SAN ANTONIO – The San Antonio City Council denied the motion to revote on the removal of Chick-fil-A from the airport contract Saturday morning.
- Motion presented by Councilman Greg Brockhouse
- Mayor Ron Nirenberg released a statement on the initial announcement
- Brockhouse is running for mayor
The motion was made by Councilman Greg Brockhouse, who announced who would bring the motion to the floor at a previous city council meeting.
Mayor Ron Nirenberg released a statement on the matter, underscoring Brockhouse’s intentions on his mayoral run:
"To make up for his complete lack of vision for the future, Councilman Brockhouse is fixating on a fast food subcontract to try and pump up his personal political ambitions. The Council will consider his motion next week, but it’s time to get back to important issues."
The City Council originally decided to remove the restaurant from a list of approved contract vendors during a meeting on March 22.
Some council members expressed concern about adding the fast food chicken restaurant, citing its history of anti-LGBT stances.
Brockhouse originally agreed to remove Chick-fil-A and replace them with another vendor. Other council members later expressed they had regretted their decision of banning the chain.
Texas Attorney General Ken Paxton also opened an investigation into the decision.
City Council voted to deny the revote 6-5.
Brockhouse released a statement about the rejection:
"It has hurt our reputation and sent a message that does not reflect San Antonio and its families. We had a chance to fix that today and follow the will of our City, who have spoken clearly that the removal of Chick-fil-A was a mistake. This Council again rejected religious freedom and voted against people of faith. Make no mistake, this was never about a chicken sandwich. It was about respecting everyone in our community, honoring faith and being all inclusive. We failed our City today and it will hurt our community reputation as people and businesses will now have to consider who is next when it comes to singling out people of faith.”
We spoke to Luther’s Café, a business on the strip, and C12, a Christian Business Peer Advisory Group, about the decision.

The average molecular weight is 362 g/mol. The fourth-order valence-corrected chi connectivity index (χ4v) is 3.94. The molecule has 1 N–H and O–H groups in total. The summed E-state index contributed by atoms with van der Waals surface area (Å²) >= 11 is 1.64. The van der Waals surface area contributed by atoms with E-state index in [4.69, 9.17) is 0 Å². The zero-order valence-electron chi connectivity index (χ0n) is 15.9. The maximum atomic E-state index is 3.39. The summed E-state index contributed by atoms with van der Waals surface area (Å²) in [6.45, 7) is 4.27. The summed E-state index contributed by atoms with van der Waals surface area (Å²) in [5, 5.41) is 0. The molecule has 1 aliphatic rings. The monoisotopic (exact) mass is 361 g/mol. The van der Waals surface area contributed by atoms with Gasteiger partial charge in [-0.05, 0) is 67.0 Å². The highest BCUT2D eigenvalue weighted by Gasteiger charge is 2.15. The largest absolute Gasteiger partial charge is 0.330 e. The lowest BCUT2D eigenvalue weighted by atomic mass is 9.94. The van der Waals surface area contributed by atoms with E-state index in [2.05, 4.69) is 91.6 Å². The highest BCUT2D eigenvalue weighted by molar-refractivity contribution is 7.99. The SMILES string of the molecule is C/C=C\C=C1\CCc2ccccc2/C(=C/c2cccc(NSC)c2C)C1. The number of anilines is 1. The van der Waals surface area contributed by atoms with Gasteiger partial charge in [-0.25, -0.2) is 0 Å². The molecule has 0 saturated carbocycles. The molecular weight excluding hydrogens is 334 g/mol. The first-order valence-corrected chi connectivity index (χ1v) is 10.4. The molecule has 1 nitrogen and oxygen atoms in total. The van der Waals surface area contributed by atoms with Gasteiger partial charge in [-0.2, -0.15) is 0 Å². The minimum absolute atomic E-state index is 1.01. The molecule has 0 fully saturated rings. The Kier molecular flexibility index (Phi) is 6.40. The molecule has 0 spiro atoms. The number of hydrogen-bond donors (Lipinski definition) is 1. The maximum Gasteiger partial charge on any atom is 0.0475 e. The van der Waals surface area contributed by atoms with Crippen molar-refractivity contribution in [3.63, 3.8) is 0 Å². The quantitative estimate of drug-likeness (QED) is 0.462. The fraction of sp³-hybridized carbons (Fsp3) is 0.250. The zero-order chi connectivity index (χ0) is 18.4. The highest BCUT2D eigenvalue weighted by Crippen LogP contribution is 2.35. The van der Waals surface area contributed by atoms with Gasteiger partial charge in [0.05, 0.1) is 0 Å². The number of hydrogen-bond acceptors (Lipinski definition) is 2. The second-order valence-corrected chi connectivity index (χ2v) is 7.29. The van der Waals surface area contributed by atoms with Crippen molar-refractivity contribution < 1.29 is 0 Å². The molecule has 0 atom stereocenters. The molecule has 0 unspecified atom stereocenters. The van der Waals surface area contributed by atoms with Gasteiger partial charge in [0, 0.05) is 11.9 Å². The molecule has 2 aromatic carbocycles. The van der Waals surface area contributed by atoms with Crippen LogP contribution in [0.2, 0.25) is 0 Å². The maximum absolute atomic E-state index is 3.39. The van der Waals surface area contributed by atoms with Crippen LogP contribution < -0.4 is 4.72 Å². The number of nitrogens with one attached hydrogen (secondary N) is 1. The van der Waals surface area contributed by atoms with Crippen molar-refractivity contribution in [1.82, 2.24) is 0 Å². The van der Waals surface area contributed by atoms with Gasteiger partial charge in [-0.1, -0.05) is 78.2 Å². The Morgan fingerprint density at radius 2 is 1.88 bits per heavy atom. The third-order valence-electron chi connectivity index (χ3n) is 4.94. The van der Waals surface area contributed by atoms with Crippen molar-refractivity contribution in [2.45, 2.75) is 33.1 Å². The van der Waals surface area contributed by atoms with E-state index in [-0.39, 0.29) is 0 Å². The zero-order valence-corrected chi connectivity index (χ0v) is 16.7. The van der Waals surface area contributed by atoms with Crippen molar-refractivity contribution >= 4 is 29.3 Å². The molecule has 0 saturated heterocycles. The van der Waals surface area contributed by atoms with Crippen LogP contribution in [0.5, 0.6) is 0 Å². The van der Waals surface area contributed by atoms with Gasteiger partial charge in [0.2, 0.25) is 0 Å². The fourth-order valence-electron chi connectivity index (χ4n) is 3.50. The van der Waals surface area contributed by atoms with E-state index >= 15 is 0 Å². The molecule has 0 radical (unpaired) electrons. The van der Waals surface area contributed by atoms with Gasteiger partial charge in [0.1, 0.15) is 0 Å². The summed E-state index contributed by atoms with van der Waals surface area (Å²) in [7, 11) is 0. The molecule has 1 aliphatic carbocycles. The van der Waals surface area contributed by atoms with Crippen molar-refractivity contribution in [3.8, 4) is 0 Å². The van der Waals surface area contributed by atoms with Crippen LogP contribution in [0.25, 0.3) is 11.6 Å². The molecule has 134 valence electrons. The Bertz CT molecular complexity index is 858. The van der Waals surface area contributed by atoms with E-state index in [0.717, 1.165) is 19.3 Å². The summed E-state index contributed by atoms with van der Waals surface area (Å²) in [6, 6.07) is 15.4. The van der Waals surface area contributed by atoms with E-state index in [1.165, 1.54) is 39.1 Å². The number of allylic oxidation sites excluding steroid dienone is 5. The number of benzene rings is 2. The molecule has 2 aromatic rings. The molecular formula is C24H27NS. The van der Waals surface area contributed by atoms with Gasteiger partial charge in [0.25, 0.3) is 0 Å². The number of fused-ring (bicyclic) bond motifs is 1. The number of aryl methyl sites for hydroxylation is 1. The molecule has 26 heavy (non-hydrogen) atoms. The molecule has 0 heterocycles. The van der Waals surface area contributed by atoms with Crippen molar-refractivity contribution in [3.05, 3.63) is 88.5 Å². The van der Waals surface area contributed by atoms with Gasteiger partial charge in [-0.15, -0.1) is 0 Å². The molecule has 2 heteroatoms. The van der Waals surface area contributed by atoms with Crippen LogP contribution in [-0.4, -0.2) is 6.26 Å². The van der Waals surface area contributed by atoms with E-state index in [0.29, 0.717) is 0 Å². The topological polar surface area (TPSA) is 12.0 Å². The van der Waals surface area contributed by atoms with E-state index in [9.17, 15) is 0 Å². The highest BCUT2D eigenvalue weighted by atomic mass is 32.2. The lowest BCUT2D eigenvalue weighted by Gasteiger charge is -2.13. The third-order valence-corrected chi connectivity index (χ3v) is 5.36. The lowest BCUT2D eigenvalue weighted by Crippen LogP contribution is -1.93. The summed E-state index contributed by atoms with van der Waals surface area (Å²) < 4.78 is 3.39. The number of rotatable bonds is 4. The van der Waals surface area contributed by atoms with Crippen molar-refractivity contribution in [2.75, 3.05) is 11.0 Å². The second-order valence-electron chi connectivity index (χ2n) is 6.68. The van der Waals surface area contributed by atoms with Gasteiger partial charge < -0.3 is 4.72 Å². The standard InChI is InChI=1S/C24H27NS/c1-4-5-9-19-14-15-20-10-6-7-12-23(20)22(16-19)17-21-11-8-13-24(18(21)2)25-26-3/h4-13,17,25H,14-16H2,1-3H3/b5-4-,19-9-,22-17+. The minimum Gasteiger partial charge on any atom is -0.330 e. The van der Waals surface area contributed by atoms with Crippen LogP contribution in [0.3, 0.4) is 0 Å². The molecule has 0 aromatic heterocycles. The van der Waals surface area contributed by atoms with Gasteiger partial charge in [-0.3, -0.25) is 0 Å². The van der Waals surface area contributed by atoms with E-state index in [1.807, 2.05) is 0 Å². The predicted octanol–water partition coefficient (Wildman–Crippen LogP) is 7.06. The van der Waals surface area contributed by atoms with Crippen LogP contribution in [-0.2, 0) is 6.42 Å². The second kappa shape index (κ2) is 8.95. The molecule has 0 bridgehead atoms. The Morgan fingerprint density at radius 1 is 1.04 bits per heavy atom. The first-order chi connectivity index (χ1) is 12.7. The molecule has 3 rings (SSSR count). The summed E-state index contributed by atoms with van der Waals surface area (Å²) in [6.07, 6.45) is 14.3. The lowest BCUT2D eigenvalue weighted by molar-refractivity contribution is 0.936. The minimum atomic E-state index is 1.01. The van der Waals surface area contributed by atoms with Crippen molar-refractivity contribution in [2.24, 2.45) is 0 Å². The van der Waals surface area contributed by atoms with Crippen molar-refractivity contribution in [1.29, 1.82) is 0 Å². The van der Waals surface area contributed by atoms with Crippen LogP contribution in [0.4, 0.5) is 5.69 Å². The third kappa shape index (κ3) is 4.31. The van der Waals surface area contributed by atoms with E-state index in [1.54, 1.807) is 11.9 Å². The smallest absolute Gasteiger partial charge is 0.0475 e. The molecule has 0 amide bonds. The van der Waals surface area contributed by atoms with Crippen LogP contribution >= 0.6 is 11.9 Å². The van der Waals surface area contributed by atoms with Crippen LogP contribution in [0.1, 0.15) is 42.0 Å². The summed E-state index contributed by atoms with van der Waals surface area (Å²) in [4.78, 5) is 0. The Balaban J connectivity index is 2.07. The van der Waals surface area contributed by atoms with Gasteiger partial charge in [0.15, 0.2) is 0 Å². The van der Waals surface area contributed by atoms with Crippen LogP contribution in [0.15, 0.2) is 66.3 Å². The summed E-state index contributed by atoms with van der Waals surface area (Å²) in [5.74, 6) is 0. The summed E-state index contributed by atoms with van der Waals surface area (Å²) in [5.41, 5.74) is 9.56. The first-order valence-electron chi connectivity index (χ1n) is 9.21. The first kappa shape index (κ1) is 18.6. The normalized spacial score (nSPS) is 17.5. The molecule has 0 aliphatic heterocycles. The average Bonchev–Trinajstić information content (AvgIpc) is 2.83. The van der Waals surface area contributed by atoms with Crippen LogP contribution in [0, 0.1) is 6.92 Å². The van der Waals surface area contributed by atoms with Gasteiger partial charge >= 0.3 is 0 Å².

"Anyone should be allowed to have their business included. I don't know why they are so skittish about it. I understand they are closed one day and have their beliefs but everyone has their own," Paris Lopez of Luther's Café said. "Being here on the strip in San Antonio, everyone should be accepted for whatever they do and whatever they believe. Honestly, love who you love and got out of other's people's business."
"This is not about Chik-Fil-A. It's not about a chicken store. It's about discrimination and it's about fair process for city contracting." Mike Sharrow of C12 Group said. "I don't think anybody in the city should experience discrimination. I don't think people of different lifestyles or religions should experience discrimination. It should be safe for all people to do business here."
San Antonio Mayor Ron Nirenberg released this statement following Thursday's decision:
"We've spent far too much time letting Councilman Brockhouse try to exploit a fast food subcontract for his own political gain.
"I've said from the beginning that I voted in the best interests of passengers and taxpayers, and it's important to have something open 7 days a week and preferably local.
"Regardless of this outcome of this vote, no business, operating within the law, shall be barred from operating in the city of San Antonio."
"I've called for an Open B session so that the Council and citizens can further discuss contracting issues to ensure that our processes are operating under the full compliance of local, state and federal regulations."